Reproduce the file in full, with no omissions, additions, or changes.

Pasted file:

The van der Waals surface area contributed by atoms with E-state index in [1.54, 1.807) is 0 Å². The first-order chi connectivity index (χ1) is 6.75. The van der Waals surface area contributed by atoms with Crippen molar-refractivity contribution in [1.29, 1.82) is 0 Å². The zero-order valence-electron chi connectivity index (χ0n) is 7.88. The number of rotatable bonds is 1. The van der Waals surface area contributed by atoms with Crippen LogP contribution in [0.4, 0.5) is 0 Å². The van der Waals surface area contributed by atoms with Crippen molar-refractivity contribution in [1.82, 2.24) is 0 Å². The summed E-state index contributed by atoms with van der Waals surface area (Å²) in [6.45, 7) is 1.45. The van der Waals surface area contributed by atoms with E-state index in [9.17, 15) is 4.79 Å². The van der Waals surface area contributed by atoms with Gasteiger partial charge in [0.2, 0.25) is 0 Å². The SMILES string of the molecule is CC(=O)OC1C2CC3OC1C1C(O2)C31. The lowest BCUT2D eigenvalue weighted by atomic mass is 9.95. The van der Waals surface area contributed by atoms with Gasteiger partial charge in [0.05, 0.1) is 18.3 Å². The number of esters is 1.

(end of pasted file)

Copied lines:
The van der Waals surface area contributed by atoms with E-state index in [1.54, 1.807) is 0 Å². The first-order chi connectivity index (χ1) is 6.75. The van der Waals surface area contributed by atoms with Crippen molar-refractivity contribution in [1.29, 1.82) is 0 Å². The zero-order valence-electron chi connectivity index (χ0n) is 7.88. The number of rotatable bonds is 1. The van der Waals surface area contributed by atoms with Crippen LogP contribution in [0.4, 0.5) is 0 Å². The van der Waals surface area contributed by atoms with Crippen molar-refractivity contribution in [1.82, 2.24) is 0 Å². The summed E-state index contributed by atoms with van der Waals surface area (Å²) in [6.45, 7) is 1.45. The van der Waals surface area contributed by atoms with E-state index in [9.17, 15) is 4.79 Å². The van der Waals surface area contributed by atoms with Gasteiger partial charge in [0.2, 0.25) is 0 Å². The SMILES string of the molecule is CC(=O)OC1C2CC3OC1C1C(O2)C31. The lowest BCUT2D eigenvalue weighted by atomic mass is 9.95. The van der Waals surface area contributed by atoms with Gasteiger partial charge in [0.05, 0.1) is 18.3 Å². The number of esters is 1.